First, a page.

Progressive group takes aim at Tipton’s health care vote with ad campaign
Author: Ernest Luning - May 4, 2018 - Updated: May 4, 2018
A Colorado-based progressive group launched a TV ad campaign this week slamming U.S. Rep. Scott Tipton for the Cortez Republican’s vote to repeal the Affordable Care Act’s individual mandate.
“Stop hiking up health care premiums,” outdoor enthusiast who identify themselves as Tom and Mary say in the 30-second ad.
A spokeswoman for Colorado United for Families said the group is spending “six figures” to air the ad through May in the Colorado Springs and Grand Junction TV markets, which cover most of Tipton’s vast 3rd Congressional District.
Friday marked the one-year anniversary of the House vote to repeal the Affordable Care Act, known as Obamacare, but the Republican-controlled Congress continued with undoing the health care legislation throughout year — finally undoing the individual mandate as part of a bill overhauling the nation’s tax code passed in late December.
Tipton was first elected to Congress in 2010, when he unseated the Democratic incumbent in a Republican wave year fueled in large part by voter frustration over the passage of Obamacare.
The advertising campaign comes on the heels of an admission made this week by former Health and Human Services Secretary Tom Price that repealing the mandate — often cited as the least popular element of Obamacare — would likely lead to higher costs for consumers who get insurance.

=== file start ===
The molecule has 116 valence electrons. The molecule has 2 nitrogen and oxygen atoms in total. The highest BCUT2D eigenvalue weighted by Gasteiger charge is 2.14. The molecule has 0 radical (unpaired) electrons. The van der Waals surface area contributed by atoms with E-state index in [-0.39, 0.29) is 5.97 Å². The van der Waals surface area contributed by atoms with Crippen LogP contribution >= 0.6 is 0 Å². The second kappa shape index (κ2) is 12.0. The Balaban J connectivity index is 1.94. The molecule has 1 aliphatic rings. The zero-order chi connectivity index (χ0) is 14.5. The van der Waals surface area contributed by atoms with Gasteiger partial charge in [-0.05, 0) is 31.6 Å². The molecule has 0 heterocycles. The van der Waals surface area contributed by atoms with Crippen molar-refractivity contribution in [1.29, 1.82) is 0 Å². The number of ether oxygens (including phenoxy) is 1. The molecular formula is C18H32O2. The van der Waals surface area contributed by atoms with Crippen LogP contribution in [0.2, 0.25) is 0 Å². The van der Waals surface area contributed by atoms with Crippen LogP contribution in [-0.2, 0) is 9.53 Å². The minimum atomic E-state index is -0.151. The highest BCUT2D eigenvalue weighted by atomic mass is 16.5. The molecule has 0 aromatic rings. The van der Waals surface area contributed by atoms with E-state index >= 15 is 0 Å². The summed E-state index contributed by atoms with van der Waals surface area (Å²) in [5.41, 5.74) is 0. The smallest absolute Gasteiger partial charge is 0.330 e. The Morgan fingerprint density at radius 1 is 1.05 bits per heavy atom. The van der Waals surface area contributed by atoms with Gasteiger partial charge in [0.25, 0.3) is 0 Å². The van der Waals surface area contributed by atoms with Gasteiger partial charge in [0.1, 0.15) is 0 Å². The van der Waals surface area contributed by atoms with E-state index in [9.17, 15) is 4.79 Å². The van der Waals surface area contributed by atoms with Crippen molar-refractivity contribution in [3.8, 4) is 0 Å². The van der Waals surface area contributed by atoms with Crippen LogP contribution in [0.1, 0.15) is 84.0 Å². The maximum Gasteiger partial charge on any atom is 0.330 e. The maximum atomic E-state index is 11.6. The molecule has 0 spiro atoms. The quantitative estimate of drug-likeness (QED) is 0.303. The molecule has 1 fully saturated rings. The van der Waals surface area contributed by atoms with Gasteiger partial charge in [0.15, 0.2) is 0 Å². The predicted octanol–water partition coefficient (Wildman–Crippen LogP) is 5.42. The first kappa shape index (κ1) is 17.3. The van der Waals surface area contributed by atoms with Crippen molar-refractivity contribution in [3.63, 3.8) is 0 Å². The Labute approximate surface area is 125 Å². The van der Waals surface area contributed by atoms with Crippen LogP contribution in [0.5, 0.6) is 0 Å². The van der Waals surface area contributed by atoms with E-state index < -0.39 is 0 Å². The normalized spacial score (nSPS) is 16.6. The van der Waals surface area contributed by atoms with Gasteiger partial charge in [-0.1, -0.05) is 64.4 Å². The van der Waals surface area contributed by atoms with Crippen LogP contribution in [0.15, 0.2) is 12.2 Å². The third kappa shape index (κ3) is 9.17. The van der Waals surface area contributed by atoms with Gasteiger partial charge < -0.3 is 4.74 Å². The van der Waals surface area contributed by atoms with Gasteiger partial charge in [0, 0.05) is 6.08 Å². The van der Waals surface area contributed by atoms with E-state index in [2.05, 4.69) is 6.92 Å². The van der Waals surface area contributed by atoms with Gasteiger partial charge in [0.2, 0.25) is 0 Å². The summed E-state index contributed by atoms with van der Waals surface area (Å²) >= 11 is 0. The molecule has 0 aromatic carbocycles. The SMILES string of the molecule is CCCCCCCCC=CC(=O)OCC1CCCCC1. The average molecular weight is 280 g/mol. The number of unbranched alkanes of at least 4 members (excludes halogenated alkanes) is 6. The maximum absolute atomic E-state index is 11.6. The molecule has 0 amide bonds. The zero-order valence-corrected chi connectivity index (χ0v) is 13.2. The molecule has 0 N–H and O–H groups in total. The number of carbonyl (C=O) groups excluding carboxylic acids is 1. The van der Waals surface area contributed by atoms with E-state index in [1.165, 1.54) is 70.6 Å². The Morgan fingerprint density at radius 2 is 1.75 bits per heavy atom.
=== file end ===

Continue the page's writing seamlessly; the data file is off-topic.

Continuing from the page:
Colorado United for Families cited estimates showing 235,000 Colorado residents will lose coverage by 2025 with the mandate repealed — including 35,200 3rd District residents. Premiums could rise by close to $2,000 annually by next year.
“Congressman Tipton’s actions in Washington, D.C. have had a direct, negative impact on Coloradans,” said ProgressNow Colorado Executive Director Ian Silverii, a member of the Colorado United for Families advisory board, in a statement. “By voting for TrumpTax breaks, health care premiums could increase by nearly $2,000 next year for families in Colorado. His constituents, and all Coloradans, need to know who is responsible when their premiums continue to skyrocket.”
Tipton takes a different view.
In a column he provided last month to news outlets just days after the deadline to file tax returns, he wrote: “With a simpler tax code, Coloradans will be able to file their taxes on a simple short form — saving hours of precious time. To top it off, the individual health insurance mandate will be gone, meaning that if you don’t want to purchase a government health insurance plan, you will no longer be punished. The IRS will be out of the health insurance business once and for all.”
Three Democrats are running in the June 26 primary for the chance to take on Tipton in November: former state Rep. Diane Mitsch Bush of Steamboat Springs, Glenwood Springs attorney Karl Hanlon and former Eagle County Commissioner Arn Menconi, who was the Green Party nominee for the U.S. Senate two years ago.
The sprawling 3rd District, one of the largest in the country, covers the Western Slope, Pueblo County and the San Luis Valley.